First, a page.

Things I Should Have Told My Daughter (eBook)

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  • 107,352 Words
  • 320 Pages

In this inspiring memoir—that Jane Fonda raves “will make you braver…want to live your life better and make a difference”—the award-winning playwright and bestselling author of What Looks Like Crazy on an Ordinary Day reminisces on the art of juggling marriage, motherhood, and politics while working to hone her craft as a writer.

Before she become one of America’s most popular playwrights and a bestselling author with a novel endorsed by Oprah’s Book Club, Pearl Cleage was a struggling writer going through personal and professional turmoil.

In Things I Should Have Told My Daughter, Cleage takes us back to the 1970s and 80s, when she was a young wife and mother trying to find her voice as a writer. Living in Atlanta, she worked alongside Maynard Jackson, the city’s first black mayor and it was here among fraught politics that she began to feel the pull of her own dreams—a pull that led her away from her husband as she grappled with ideas of feminism and self-fulfillment.

In the tradition of literary giants such as Joan Didion, Nora Ephron, and Maya Angelou, Cleage crafts an illuminating and moving self-portrait in which her “extraordinary experiences, deep social concerns, passionate self-analysis, and personal and artistic liberation, all so openly confided, make for a highly charged, redefining read” (Booklist).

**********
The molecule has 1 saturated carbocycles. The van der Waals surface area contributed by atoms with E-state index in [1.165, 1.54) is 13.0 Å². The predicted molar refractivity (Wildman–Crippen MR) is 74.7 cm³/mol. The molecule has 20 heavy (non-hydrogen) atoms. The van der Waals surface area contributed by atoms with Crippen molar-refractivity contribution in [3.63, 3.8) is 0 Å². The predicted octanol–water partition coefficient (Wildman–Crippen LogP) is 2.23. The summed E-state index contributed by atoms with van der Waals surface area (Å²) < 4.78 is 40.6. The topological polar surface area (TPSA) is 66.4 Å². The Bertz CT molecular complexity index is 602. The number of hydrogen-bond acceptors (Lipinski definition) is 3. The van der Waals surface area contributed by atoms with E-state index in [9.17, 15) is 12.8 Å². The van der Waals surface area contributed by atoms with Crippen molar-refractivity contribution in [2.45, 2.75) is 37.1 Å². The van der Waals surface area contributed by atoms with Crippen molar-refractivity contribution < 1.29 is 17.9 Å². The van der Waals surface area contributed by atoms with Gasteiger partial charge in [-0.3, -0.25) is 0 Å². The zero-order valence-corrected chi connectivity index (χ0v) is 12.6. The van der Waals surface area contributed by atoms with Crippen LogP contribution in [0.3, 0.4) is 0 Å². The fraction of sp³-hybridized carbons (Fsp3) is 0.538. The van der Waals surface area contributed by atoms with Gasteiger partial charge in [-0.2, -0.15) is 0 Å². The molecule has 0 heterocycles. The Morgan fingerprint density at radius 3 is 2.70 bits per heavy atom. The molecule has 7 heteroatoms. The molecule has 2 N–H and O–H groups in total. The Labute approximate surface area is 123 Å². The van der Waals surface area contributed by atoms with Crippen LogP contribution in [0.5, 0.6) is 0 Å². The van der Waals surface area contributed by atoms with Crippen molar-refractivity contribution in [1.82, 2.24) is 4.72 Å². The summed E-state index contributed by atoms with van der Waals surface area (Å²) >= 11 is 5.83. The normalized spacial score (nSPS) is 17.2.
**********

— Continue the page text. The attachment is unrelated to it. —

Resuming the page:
In this inspiring memoir—that Jane Fonda raves “will make you braver…want to live your life better and make a difference”—the award-winning playwright and bestselling author of What Looks Like Crazy on an Ordinary Day reminisces on the art of juggling marriage, motherhood, and politics while working to hone her craft as a writer.

Before she become one of America’s most popular playwrights and a bestselling author with a novel endorsed by Oprah’s Book Club, Pearl Cleage was a struggling writer going through personal and professional turmoil.

In Things I Should Have Told My Daughter, Cleage takes us back to the 1970s and 80s, when she was a young wife and mother trying to find her voice as a writer. Living in Atlanta, she worked alongside Maynard Jackson, the city’s first black mayor and it was here among fraught politics that she began to feel the pull of her own dreams—a pull that led her away from her husband as she grappled with ideas of feminism and self-fulfillment.

In the tradition of literary giants such as Joan Didion, Nora Ephron, and Maya Angelou, Cleage crafts an illuminating and moving self-portrait in which her “extraordinary experiences, deep social concerns, passionate self-analysis, and personal and artistic liberation, all so openly confided, make for a highly charged, redefining read” (Booklist).


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